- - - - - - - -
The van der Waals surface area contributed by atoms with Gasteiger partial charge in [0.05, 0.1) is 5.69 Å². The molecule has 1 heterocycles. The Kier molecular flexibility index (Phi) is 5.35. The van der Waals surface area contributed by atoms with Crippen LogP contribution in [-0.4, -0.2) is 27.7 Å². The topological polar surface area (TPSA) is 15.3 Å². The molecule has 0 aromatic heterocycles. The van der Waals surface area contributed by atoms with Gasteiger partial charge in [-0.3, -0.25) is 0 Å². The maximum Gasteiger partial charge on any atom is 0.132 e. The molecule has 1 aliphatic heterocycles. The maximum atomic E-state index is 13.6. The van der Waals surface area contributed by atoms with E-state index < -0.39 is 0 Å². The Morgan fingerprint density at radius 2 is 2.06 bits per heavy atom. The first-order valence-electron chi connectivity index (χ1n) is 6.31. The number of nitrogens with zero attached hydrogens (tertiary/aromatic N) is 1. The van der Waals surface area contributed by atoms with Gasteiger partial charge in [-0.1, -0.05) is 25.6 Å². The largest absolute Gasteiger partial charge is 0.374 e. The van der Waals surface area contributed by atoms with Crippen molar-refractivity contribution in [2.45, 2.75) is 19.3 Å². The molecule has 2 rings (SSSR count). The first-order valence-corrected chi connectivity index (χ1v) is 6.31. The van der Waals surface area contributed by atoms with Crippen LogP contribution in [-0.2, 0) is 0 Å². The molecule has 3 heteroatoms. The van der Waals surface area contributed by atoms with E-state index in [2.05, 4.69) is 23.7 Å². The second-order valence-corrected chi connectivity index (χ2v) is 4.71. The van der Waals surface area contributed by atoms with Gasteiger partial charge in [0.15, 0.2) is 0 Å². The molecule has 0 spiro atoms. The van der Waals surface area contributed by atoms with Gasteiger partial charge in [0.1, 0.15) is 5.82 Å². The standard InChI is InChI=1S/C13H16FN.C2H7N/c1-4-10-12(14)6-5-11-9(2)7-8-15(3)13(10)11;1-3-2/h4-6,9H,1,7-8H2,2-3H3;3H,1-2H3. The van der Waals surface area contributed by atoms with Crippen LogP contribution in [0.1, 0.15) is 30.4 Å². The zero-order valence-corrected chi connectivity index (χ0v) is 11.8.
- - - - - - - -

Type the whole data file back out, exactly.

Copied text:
The van der Waals surface area contributed by atoms with Gasteiger partial charge in [0.05, 0.1) is 5.69 Å². The molecule has 1 heterocycles. The Kier molecular flexibility index (Phi) is 5.35. The van der Waals surface area contributed by atoms with Crippen LogP contribution in [-0.4, -0.2) is 27.7 Å². The topological polar surface area (TPSA) is 15.3 Å². The molecule has 0 aromatic heterocycles. The van der Waals surface area contributed by atoms with Gasteiger partial charge in [-0.3, -0.25) is 0 Å². The maximum Gasteiger partial charge on any atom is 0.132 e. The molecule has 1 aliphatic heterocycles. The maximum atomic E-state index is 13.6. The van der Waals surface area contributed by atoms with E-state index < -0.39 is 0 Å². The Morgan fingerprint density at radius 2 is 2.06 bits per heavy atom. The first-order valence-electron chi connectivity index (χ1n) is 6.31. The number of nitrogens with zero attached hydrogens (tertiary/aromatic N) is 1. The van der Waals surface area contributed by atoms with Gasteiger partial charge in [-0.1, -0.05) is 25.6 Å². The largest absolute Gasteiger partial charge is 0.374 e. The van der Waals surface area contributed by atoms with Crippen molar-refractivity contribution in [2.45, 2.75) is 19.3 Å². The molecule has 2 rings (SSSR count). The first-order valence-corrected chi connectivity index (χ1v) is 6.31. The van der Waals surface area contributed by atoms with Crippen LogP contribution in [-0.2, 0) is 0 Å². The molecule has 3 heteroatoms. The van der Waals surface area contributed by atoms with E-state index in [2.05, 4.69) is 23.7 Å². The second-order valence-corrected chi connectivity index (χ2v) is 4.71. The van der Waals surface area contributed by atoms with Gasteiger partial charge in [0.15, 0.2) is 0 Å². The molecule has 0 spiro atoms. The van der Waals surface area contributed by atoms with Gasteiger partial charge in [0.1, 0.15) is 5.82 Å². The standard InChI is InChI=1S/C13H16FN.C2H7N/c1-4-10-12(14)6-5-11-9(2)7-8-15(3)13(10)11;1-3-2/h4-6,9H,1,7-8H2,2-3H3;3H,1-2H3. The van der Waals surface area contributed by atoms with Crippen LogP contribution in [0.1, 0.15) is 30.4 Å². The zero-order valence-corrected chi connectivity index (χ0v) is 11.8.